Verizon or AT&T?
Greg: HD voice or something I’ve seen.
Paul: Is that just a marketing thing or is that real?
Greg: I think it’s real. I think it might be kind of what you’re describing in terms of a higher fidelity or more crystal clear connection. So, at home, on the Outer Cape, and Verizon cell phone service is kind of spotty. In the early days, I bought one of those network extender devices from Verizon to have a little mini cell tower, but it didn’t really work that well beyond a sort like 20, 30 feet from the device. So it kind of defeated the purpose. But with the newest iPhone, I found that I can… it uses the Wi-Fi connection over my Comcast for voice. And it just sounds really clear when that happens. So I’m not sure what’s going on, but it’s a positive experience.
Paul: So now I’m interested. You mentioned you’re using a Verizon phone?
Greg: Verizon iPhone. Yeah.
Paul: So why that? Why not AT&T?
Greg: Coverage, just for me. Maybe it’s just all marketing and it worked well, but they just say the best coverage.
Paul: Well, how about the fact that on an AT&T iPhone, you can do something while you’re on the phone. You can use the internet while you’re on the phone. I don’t think you can do that on a Verizon.
Greg: It’s really weird. Sometimes you can and sometimes you can’t. I’m not sure why. But previously that it was a big drawback is that – what is it? – CDMA didn’t allow for voice and data at the same time. But with LTE and something else, I’ve–
Paul: Okay. Maybe that’s an edge.
Greg: But I have seen times where I’m on the phone, and I have no data. And I have seen times when I’m on the phone, and I have data. So I haven’t been able to figure out why that works but it’s not as good as the GSM-based systems like AT&T. I don’t know if 5G changes all that again or not but whether we should be able to voice and data at the same time.
Paul: Or something. Or we can cook, do voice and data at the same time.
Greg: It could be in some cases I’m doing a VoIP call and don’t realize it, so it’s just all data anyway. So that might be why it works and sometimes it doesn’t.
The Latest Lighting Technology
Paul: Interesting. Okay so what other things and technology are real cool and zippy?
Greg: Beyond AirPods?
Paul: Beyond AirPods. Yeah.
Greg: Let’s see. Well I mentioned the lighting stuff again. Getting into sort of the latest generation of lighting.
Paul: So are you reinvigorated about that, or was there a lull in it? Sort of you put it in, it worked, it aged, and now it’s… I mean, there’s a whole new world with the lighting. It’s quantum difference.
Greg: It is. It’s amazing how fast it’s changing now. It feels like every six months there’s new advances in that area, just in time to help us save our planet.
Paul: Right. Exactly.
Greg: Low watt, low wattage, high fidelity bulbs…
Paul: Well, I have a 2004 Acura MDX. Works great. One of the lightbulbs burned out, the headlights. I put an LED in. It’s just stunning.
Greg: They have a retro kit fit for that? That’s really cool.
Paul: Snaps right in, and you plug it in. It took me five minutes. And, bought the pair of them for $33. The most difficult thing was figuring out which bulb I needed to get. On Amazon, I don’t know why, but all of a sudden, they have this thing that says, “Oh, tell us about your vehicles.”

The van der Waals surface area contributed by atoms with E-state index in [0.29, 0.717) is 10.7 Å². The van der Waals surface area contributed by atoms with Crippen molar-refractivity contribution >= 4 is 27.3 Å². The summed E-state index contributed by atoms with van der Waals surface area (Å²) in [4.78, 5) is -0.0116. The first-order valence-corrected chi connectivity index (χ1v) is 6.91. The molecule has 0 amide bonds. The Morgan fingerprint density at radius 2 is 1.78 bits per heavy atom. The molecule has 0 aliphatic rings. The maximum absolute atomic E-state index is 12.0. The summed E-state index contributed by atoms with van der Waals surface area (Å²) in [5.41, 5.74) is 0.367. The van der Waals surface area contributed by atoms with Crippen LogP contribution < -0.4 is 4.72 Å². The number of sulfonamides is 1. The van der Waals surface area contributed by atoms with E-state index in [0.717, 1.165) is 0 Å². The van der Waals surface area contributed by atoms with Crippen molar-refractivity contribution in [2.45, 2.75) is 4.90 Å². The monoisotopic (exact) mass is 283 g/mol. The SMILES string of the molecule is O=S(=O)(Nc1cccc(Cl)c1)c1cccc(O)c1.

I type in it’s an Acura MDX, etc.
“Well, here’s all the things you can buy for your vehicle.” So you can register your vehicle there. And they had suggested the wrong bulb. They sent it to me. Couldn’t fit it in. Sent it back. Got a different set. Popped it in, and man, it’s brighter. It’s whiter. It’s just fantastic. A real pleasant experience. Really better than I thought.
Greg: That’s interesting. I was wondering when that was going to be a possibility as to retro fit, yourself, to LED bulbs.
Paul: Yeah, and it happened without us even knowing it. Nobody gave us the memo. I don’t know why.
Greg: Yeah. Just sort of stumbled upon it.
Greg: Or Amazon surfaced it for you with their machine learning, artificial intelligence.
Paul: Yes, yes.
Greg: Because they know everything about you.
Paul: Yes, it was like, wow.
Replacing Florescent Bulbs With LED Bulbs
Paul: So what other cool things? What are you tinkering with around now?
Greg: So setting aside cloud and the business side of technology, which is where I spend most of my time right now, uh, let’s see… So retrofitting LEDs in the house, switching out a lot of fluorescents with LED tubes. Those are really cool. It’s like hit or miss as well. It’s kind of a weird thing right now because you have different ballasts in the fluorescent bulbs. Some work; some don’t. I stumbled across a brand of GE tubes that seems to work best across a wide variety of applications.
Paul: With the old ballast?
Greg: With the old ballast. But they’re never in stock because everyone else has figured that out too.
Paul: So you made the choice of changing the bulb to work with the old fixture, old ballast. What about stripping the ballast out and putting in just a… Like if it were 10 years from now, you wouldn’t be looking at a retro fit kit.
Greg: No, no.
Paul: So why not go with what we would go with in 10 years, in two years or whatever it is? Because I’m making the same decision. My wife has a plant light. It’s a tiered plant light, and it has all these expensive bulbs in it that are 15″ long, and they cost $20 or $30 a piece – grow lights. And I’m saying, well, I can buy new grow bulbs, or I can buy LED grow bulbs that work with the current ballast, or I can just retrofit the whole thing. What would you do?
Greg: So I just went the exact same process–
Paul: Ah, see? This is perfect.